Annotation:New White Hart Hornpipe (The)

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X:47 T:New White Hart Hornpipe A:England;London M:3/2 L:1/8 Q:1/2=100 S:J.Walsh,Third Book of the most celebrated jiggs,etc 1731 Z:Pete Stewart, 2004 <> with vmp revisions K:D d2Bc dB AG FGAF|G2E2efedc2A2|BcdB ABAG FGAG|F2D2D2c2d4|| d2de fdfg fgad|c2a2B2^g2a2ed|cdec d2cB ABAG|FGAFD2c2d4|| dAF2BGE2AFD2|cdefe2E2FGAF|d2A2B2G2A2F2|gfed cdecd4|]

"Among inns of highly dubious historic associations may be mentioned the “White Hart” at Somerton, Somerset: that gaunt and cold-looking town built of the local grey-blue limestone that so utterly destroys the summery implication of the place-name." Charles G. Harper, "Inns of Old England, vol. 1"[1]
NEW WHITE HART HORNPIPE, THE. English, (Old or Triple) Hornpipe (3/2 time). D Major. Standard tuning (fiddle). AABBC. The melody appears in Walsh's third collection of Lancashire tunes (Lancashire Jiggs, Hornpipes, Joaks, etc.) published around the year 1731. The title "'New' White Hart'" presumably is to both associate and differentiate the tune with Daniel Wright's triple hornpipe "White Hart (The)", published in London c. 1715. 'wikipedia:White_Hart' is the fifth most popular name for an inn or pub in England: there were old White Hart Inns in Somerton, Bath, Aylesbury, Adwalton, and London (High Street), among other places.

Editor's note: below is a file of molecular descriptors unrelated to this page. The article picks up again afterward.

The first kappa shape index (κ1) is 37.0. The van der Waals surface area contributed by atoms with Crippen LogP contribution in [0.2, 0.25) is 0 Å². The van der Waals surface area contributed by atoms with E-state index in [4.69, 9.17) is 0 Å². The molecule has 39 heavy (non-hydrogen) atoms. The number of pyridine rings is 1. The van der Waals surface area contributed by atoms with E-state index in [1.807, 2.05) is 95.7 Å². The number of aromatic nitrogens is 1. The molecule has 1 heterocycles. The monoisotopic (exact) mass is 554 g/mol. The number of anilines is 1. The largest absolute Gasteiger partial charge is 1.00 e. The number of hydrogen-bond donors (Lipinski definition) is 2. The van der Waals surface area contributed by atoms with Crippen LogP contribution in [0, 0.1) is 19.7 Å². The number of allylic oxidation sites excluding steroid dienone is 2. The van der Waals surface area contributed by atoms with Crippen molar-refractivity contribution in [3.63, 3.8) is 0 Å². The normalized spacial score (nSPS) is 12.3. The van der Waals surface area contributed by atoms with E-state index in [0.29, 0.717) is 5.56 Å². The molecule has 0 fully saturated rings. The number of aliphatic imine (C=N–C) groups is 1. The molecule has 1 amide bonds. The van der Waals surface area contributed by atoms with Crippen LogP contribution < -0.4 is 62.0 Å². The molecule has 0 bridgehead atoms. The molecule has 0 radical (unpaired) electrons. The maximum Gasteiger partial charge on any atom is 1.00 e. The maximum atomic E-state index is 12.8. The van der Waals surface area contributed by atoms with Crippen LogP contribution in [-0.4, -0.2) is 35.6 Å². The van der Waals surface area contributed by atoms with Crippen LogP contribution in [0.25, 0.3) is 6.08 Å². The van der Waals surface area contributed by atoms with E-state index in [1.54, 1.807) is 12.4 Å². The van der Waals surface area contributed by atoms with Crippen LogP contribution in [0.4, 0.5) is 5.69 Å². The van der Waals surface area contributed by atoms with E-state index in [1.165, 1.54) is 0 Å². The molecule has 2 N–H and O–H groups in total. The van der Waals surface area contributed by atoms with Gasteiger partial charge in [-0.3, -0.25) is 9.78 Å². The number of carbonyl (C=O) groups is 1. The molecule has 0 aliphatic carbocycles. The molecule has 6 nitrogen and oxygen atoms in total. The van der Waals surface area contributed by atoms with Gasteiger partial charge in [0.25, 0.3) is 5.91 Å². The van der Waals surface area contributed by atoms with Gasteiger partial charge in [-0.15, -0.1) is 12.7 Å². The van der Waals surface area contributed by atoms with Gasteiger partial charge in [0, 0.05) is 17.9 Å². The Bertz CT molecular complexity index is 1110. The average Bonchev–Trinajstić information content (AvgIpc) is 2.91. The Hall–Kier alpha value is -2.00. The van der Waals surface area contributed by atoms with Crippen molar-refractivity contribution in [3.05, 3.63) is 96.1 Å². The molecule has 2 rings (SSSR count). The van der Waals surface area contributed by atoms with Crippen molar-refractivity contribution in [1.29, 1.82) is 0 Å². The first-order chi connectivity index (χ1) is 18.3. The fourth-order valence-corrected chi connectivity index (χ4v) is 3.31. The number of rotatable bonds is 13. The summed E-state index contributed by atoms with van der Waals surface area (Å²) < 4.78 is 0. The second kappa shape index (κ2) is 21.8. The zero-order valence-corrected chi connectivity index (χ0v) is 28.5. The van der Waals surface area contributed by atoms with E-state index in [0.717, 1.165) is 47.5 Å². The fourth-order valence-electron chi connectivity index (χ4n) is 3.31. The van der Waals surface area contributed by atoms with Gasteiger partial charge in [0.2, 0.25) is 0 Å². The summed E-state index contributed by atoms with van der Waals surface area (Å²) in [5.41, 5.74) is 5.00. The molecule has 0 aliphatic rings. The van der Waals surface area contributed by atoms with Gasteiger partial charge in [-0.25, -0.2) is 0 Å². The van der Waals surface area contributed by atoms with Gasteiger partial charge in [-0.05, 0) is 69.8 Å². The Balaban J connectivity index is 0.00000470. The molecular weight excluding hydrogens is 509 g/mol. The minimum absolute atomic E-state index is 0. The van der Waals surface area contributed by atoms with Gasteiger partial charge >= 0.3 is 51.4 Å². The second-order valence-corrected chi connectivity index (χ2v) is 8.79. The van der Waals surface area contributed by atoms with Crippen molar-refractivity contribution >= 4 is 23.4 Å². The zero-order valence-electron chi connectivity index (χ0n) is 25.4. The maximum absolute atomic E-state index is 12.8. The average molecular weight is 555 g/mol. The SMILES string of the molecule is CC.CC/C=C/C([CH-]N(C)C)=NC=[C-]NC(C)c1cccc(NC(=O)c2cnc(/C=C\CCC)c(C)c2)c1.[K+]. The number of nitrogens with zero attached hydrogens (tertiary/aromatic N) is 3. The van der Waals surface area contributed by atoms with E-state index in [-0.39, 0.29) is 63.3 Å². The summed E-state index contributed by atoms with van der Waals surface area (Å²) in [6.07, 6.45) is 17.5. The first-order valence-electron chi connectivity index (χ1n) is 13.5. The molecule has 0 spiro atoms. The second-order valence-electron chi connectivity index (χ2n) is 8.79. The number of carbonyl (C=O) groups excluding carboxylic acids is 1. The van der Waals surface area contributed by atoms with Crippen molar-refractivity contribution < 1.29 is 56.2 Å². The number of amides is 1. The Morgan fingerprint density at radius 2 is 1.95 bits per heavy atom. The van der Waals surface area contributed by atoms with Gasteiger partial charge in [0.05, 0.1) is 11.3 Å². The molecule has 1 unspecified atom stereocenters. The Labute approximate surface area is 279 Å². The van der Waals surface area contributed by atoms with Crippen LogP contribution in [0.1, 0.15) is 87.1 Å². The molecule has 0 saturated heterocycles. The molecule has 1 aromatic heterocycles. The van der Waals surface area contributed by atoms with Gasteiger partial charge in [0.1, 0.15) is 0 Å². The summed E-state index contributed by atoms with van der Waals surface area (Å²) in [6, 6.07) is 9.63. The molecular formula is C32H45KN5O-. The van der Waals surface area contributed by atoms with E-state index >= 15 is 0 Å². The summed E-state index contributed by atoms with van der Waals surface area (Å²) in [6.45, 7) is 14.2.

Additional notes
Source for notated version : - Walsh's Third Collection of Lancashire Jigs (c. 1731) [Offord].

Printed sources : - Kirkpatrick (John Kirkpatrick’s English Choice), 2003. Offord (John of the Greeny Cheshire Way), 1985; p. 17.

Recorded sources : - John Kirkpatrick - "Garrick’s Delight - 48 English Traditional Tunes" (2003).

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